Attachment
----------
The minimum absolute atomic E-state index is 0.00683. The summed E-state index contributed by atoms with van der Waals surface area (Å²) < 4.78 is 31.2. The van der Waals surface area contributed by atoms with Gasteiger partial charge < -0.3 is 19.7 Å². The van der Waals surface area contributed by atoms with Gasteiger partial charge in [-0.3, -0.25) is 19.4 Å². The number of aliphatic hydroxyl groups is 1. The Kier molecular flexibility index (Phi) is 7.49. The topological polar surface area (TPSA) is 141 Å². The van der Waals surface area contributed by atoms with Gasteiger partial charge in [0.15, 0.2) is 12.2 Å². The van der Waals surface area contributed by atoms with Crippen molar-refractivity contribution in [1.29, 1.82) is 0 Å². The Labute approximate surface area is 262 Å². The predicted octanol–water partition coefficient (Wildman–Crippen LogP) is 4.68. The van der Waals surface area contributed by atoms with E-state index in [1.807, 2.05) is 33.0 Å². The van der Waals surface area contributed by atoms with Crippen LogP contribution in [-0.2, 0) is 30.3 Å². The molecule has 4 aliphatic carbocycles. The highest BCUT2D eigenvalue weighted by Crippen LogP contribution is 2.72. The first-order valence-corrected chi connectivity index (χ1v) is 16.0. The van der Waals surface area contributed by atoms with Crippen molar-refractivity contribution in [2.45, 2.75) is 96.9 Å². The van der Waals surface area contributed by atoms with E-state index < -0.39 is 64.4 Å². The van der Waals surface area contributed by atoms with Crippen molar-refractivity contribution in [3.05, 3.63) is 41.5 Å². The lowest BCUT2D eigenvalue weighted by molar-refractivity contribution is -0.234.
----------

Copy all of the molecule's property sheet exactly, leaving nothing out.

The minimum absolute atomic E-state index is 0.00683. The summed E-state index contributed by atoms with van der Waals surface area (Å²) < 4.78 is 31.2. The van der Waals surface area contributed by atoms with Gasteiger partial charge < -0.3 is 19.7 Å². The van der Waals surface area contributed by atoms with Gasteiger partial charge in [-0.3, -0.25) is 19.4 Å². The number of aliphatic hydroxyl groups is 1. The Kier molecular flexibility index (Phi) is 7.49. The topological polar surface area (TPSA) is 141 Å². The van der Waals surface area contributed by atoms with Gasteiger partial charge in [0.15, 0.2) is 12.2 Å². The van der Waals surface area contributed by atoms with Crippen molar-refractivity contribution in [1.29, 1.82) is 0 Å². The Labute approximate surface area is 262 Å². The predicted octanol–water partition coefficient (Wildman–Crippen LogP) is 4.68. The van der Waals surface area contributed by atoms with E-state index in [1.807, 2.05) is 33.0 Å². The van der Waals surface area contributed by atoms with Crippen LogP contribution in [-0.2, 0) is 30.3 Å². The molecule has 4 aliphatic carbocycles. The highest BCUT2D eigenvalue weighted by Crippen LogP contribution is 2.72. The first-order valence-corrected chi connectivity index (χ1v) is 16.0. The van der Waals surface area contributed by atoms with Crippen molar-refractivity contribution in [2.45, 2.75) is 96.9 Å². The van der Waals surface area contributed by atoms with E-state index < -0.39 is 64.4 Å². The van der Waals surface area contributed by atoms with Crippen molar-refractivity contribution in [3.05, 3.63) is 41.5 Å². The lowest BCUT2D eigenvalue weighted by molar-refractivity contribution is -0.234.